Internet slams Pepsi, Kendall Jenner after ad employs protest imagery

BANGKOK, THAILAND - FEBRUARY 04: Pepsi PR On-Set With Kendall Jenner on February 4, 2017 in Bangkok, Thailand.

Brent Lewin/Getty Images for Pepsi

Recent polls show Americans are deeply divided -- and it appears Pepsi thinks a can of soda can bridge the gap.

A new ad featuring model and reality television star Kendall Jenner is facing fierce backlash online Tuesday for depicting images of protests and riot gear-clad police officers in an effort to sell Pepsi.

Some of the more benign criticism online believed the commercial to be well-intentioned, but tone-deaf. The most pointed comments called the ad blatantly exploitative, as protest culture -- with the growth of Black Lives Matter and the mobilization of left-wing activists who “resist” the Trump administration -- experiences a renewed sense of prevalence. 

In a statement to CBS News, Pepsi stood by the content of the commercial, saying: “This is a global ad that reflects people from different walks of life coming together in a spirit of harmony, and we think that’s an important message to convey.”     

But many Twitter users noted that the dynamics between Black Lives Matter activists and some authorities have been less than congenial; others charge that grassroots movements and capitalism are not exactly kindred ideologies.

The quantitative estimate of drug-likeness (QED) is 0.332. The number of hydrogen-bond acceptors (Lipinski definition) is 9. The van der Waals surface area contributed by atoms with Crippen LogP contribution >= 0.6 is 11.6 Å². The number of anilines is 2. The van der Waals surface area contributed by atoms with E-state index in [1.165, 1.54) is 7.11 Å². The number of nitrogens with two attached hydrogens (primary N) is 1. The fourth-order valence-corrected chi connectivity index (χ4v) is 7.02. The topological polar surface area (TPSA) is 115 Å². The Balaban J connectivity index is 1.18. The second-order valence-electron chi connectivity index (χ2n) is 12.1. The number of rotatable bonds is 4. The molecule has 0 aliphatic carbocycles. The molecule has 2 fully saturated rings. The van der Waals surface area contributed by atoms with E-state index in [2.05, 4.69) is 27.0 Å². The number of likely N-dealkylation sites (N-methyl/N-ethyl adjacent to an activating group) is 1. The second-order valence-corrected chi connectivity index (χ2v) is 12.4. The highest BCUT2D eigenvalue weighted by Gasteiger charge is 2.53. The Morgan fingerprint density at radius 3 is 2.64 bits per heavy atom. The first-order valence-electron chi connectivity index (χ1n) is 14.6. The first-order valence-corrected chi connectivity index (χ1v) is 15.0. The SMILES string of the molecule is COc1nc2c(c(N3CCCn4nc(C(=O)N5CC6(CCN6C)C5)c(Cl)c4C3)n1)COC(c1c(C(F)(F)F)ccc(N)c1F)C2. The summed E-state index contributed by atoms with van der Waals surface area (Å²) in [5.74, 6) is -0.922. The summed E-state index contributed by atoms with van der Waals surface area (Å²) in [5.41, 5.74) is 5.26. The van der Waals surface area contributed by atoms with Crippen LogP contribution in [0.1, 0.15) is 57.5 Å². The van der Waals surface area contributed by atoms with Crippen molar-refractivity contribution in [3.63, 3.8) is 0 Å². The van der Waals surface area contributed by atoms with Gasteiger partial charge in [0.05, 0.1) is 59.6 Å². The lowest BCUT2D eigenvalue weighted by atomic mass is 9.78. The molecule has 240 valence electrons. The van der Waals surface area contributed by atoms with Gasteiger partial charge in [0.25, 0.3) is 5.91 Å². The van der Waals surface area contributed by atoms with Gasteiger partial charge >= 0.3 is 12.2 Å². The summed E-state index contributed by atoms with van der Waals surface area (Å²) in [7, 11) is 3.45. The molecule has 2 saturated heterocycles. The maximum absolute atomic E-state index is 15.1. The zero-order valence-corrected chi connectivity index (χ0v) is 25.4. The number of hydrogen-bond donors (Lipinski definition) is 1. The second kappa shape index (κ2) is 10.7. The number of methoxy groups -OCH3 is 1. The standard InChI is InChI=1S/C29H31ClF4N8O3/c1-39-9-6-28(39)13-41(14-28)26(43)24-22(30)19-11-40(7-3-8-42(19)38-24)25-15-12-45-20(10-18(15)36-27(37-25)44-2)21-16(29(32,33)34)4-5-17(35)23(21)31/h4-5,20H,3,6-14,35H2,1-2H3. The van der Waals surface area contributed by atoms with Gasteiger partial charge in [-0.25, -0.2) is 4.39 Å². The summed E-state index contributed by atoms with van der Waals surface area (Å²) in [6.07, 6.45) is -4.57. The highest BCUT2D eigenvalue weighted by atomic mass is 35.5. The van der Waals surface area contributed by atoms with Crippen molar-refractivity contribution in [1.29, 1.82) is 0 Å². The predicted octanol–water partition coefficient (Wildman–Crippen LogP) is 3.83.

In the two minute-long spot, Jenner models in a doorway as a throng of protesters march past. They carry innocuous signs -- some say “join the conversation,” others feature outlines of heart and peace symbols; after making eye contact with one beanie-wearing activist, Jenner sheds her blonde wig and dark lipstick and joins the crowd.

She proceeds to pop open a can of Pepsi, naturally, and weaves through the assembled group in order to hand a soda to a cop. The ad ends with the officer smiling and the protesters jubilantly cheering. 

“Pepsi” quickly began trending online, and the beverage company was widely skewered.

But for others, Pepsi and Jenner were more than a mere punchline. Many Twitter users likened imagery from the ad to the now-iconic 2016 image of Baton Rouge, La. protester Ieshia Evans, who peacefully and stoically faced police officers while standing alone in a street.